If you struggle as a writer, there is no better way to learn to write than to freewrite. But you have to be a reader, too. It all makes writing as easy to you as talking.
I’ve sat here. Five minutes now. Staring at this paper. It was blank. Until I couldn’t stand (sit ) looking at its blankness. I had many thoughts that I was going to write. But I didn’t want to write about this election. I didn’t want to write about the sexism and blatant misogyny coming from the mouth of Donald Trump, and his sons. I didn’t want to write about explicit bigoted comments about “Mexicans,” “Rapists,” “losers, “Muslims.” I didn’t want to write about a man — a candidate for President of the United States — who bragged about how he just grabs women by their genitalia.
I didn’t want to think about these things, either.
Or, why anyone would keep silent about them. Why there isn’t national outrage.
Happy 78th birthday, Dad. It hasn’t always been easy for us. But I’m so grateful for where we are today. You, one of the most interesting people I’ve ever known. You’ve shaped me in so many ways. I thought I’d list one for each year you’ve been alive. This list could have gone on forever, as could the reasons I’m proud to call you “dad.”
- That time we stayed up late out in the field, under a blanket, with shotguns, to shoot the coyotes that were eating the chickens.
- Teaching me how to slaughter, butcher, and barbeque cow, chicken, lamb, goat, trout, duck, quail, and too many poor animals to remember.
- Buying those six acres in Anaheim Hills when I was 5.
- Buying that ranch house in the avocado grove down the street.
- Putting wheels under it and moving it up the hill and onto the 6 acres.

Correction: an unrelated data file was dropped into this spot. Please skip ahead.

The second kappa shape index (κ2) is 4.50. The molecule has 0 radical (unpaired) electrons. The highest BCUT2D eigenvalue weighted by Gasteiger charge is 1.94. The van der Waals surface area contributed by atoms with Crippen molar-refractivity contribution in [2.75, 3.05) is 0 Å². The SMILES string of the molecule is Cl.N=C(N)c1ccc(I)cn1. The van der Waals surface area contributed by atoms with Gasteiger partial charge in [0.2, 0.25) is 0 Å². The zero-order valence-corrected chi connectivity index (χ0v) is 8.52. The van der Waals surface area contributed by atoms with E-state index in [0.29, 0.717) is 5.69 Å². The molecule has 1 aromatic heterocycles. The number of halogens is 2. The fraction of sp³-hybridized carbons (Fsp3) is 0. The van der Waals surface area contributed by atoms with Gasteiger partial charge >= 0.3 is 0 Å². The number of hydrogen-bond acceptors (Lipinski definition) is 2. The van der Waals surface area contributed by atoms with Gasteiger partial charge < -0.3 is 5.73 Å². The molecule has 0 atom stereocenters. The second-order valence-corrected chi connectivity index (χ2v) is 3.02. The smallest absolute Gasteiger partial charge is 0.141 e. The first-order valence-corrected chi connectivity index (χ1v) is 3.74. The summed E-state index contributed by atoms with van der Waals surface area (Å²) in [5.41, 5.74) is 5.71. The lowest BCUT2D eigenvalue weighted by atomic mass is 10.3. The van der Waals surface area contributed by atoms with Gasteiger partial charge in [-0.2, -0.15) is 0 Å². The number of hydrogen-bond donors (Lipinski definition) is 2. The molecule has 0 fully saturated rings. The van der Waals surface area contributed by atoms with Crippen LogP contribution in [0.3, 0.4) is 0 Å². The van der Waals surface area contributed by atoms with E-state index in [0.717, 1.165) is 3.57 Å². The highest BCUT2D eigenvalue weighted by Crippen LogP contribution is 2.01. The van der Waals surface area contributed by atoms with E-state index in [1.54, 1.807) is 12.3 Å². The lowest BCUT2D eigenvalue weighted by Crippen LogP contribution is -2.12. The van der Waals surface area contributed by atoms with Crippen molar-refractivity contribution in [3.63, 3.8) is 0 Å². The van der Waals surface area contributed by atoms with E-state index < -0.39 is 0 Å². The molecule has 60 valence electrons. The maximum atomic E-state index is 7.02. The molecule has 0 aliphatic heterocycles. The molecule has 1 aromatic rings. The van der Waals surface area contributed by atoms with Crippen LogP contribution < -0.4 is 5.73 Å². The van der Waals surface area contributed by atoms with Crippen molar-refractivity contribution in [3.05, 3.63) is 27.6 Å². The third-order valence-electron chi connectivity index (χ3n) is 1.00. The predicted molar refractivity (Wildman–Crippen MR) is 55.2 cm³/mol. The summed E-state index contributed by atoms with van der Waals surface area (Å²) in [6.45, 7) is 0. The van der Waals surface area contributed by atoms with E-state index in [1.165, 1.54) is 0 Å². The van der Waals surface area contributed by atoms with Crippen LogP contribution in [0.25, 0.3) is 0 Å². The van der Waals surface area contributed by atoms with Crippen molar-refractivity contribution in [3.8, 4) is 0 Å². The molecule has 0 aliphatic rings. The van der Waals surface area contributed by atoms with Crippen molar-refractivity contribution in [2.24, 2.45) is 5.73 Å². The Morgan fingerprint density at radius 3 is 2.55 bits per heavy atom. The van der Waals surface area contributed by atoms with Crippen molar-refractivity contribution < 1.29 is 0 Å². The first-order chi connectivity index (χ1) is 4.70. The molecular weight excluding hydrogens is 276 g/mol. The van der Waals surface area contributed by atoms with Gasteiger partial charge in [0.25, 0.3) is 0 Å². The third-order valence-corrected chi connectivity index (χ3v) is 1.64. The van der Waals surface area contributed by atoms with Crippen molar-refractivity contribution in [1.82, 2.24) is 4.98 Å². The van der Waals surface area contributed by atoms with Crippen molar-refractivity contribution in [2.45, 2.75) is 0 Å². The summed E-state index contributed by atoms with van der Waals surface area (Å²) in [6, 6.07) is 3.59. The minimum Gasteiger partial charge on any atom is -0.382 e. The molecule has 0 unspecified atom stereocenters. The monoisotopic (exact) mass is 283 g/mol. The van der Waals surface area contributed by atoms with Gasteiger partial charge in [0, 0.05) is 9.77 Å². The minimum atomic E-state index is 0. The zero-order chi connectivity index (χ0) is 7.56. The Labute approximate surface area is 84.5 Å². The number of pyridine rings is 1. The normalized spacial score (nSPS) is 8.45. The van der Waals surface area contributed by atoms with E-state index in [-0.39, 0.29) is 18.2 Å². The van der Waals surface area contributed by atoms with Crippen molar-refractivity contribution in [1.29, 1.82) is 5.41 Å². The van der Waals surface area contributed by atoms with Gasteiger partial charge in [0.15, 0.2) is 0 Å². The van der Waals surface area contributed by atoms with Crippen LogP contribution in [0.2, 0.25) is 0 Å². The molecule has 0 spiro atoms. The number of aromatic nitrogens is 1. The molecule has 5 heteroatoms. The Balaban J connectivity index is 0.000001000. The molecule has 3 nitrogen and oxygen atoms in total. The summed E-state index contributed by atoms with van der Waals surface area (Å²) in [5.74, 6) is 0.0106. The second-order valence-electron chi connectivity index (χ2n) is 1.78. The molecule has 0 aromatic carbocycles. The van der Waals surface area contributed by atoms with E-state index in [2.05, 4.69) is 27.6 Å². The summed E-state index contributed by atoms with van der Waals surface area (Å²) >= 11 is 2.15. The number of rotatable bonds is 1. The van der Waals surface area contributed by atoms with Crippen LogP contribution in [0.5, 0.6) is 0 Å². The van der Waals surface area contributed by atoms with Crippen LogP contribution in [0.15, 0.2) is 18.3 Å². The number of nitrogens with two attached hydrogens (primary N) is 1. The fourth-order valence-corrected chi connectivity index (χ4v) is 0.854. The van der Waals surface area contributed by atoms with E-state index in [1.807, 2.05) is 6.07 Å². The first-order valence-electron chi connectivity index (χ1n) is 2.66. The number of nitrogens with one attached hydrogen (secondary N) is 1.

- Working right next to you for the next 12 months, building a block wall under it, against a hill, giving us two stories, a basement, and our new home on “The Ranch.”
- All your guns, “one for every window and door just in case.”
- Letting me fall out of trees, cut myself with the knives you bought me, not fussing over me when I was “hurt.”
- Being there for me in my times of greatest need.
- Your countless sayings: “Everyone wants to be pope,” “It’s new for 27 days and after that it becomes a responsibility,” “Looking for a helping hand, try the end of your sleeve,” “I’ll hire the brains.”
- Never playing by the rules when you didn’t need to.
- Telling us for decades that “germs are good to help build your immune system,” then learning decades later that it’s true.
- Singing to us all the time when we were little, strumming that guitar, Folsom Prison Blues, Ring of Fire, You Are My Sunshine, King Of The Road, and dozens of others.
- Teaching me how to whistle so loudly without the use of my hands, “Just in case you are ever out in the wilderness and you don’t have access to your arms because they are broken or tied up.”
- Achieving your dreams.
- When you bought homing pigeons and then we took them to Mexico. You left their cage open back home. When we returned a week later, they were there, just like you predicted. I remember they were white. I remember knowing they’d be there because you said they would be.
- Being a fighter.
- The countless family gatherings at The Ranch on Sundays with dozens of cousins, aunts, uncles, Nonno, Nonna.
- Retiring in your 30’s so you could be home at the ranch and build things.
- Teaching me how to lay tile, frame, drywall, plumb, install electrical wire, roof, lay cement, stucco, and basically how to build a house.
- Always driving pickup trucks. Always Chevy’s.
- You never ever come to our home empty handed. Always some eggs from your chickens or strawberries or something. Always.
- Referring to yourself as “Kelly.” (Still don’t know where you got that nickname or why you use it.)
- Still buying food on sale and shopping at the 99 cent store.